Thursday, August 10, 2006

Amendments to the War Crimes Act, drafted by the Bush administration, will retroactively indemnify policymakers and government officials from criminal charges for authorizing abuse and torture of prisoners captured in the War on Terrorism campaign.

The White House stated that these amendments “will apply to any conduct by any U.S. personnel, whether committed before or after the law is enacted.” The amendments are intended to be put before Congress after Labor Day, said two anonymous sources claimed to be lawyers currently revising the Act.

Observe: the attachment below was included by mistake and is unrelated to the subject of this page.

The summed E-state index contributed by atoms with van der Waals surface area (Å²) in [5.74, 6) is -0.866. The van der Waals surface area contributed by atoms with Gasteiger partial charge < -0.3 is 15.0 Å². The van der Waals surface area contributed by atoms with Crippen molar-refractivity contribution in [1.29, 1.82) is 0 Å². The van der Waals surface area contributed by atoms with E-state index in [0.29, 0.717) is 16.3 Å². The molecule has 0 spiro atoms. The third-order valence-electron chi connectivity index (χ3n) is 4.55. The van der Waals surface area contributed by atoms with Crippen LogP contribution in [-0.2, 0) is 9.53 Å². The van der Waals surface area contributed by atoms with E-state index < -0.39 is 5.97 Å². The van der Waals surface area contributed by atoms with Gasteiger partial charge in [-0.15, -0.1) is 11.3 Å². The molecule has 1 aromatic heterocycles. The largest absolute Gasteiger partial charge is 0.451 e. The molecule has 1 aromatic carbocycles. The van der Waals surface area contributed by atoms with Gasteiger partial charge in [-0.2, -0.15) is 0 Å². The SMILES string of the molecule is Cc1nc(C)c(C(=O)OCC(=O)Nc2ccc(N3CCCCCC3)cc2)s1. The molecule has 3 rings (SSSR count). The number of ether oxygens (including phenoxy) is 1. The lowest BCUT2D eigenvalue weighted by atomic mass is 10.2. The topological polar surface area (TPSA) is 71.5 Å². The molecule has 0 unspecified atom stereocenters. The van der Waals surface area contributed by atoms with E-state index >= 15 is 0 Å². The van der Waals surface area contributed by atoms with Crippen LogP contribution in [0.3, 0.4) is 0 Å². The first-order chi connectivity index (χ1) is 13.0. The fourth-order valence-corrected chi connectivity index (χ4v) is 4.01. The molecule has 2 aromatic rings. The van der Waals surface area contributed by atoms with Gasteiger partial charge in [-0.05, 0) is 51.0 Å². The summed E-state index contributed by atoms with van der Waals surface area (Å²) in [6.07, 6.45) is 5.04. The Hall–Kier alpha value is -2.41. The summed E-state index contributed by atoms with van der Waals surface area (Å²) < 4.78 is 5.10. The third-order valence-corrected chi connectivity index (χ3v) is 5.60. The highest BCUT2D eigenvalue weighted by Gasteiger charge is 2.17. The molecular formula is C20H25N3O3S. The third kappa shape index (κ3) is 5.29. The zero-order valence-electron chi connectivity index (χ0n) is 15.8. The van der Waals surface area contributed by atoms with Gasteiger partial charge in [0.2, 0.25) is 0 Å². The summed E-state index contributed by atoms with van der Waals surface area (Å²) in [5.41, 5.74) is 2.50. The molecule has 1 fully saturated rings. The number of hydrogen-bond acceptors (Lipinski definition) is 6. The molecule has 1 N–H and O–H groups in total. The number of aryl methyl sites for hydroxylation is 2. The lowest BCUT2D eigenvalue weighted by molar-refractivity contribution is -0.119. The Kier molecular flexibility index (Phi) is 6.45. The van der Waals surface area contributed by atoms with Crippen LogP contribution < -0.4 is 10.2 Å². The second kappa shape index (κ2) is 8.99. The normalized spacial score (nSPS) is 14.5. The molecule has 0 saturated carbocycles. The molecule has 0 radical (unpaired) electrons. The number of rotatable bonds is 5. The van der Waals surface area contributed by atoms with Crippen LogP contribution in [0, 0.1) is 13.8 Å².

According to Eugene Fidell, president of the National Institute of Military Justice, “I think what this bill can do is in effect immunize past crimes. That’s why it’s so dangerous.” Scott Horton, a fourth attorney examining the amendments, remarked, “The administration is trying to insulate policymakers under the War Crimes Act.”

Currently, the War Crimes Act of 1996 includes the use of capital punishment should prisoners held in U.S. camps die from abuse while detained.

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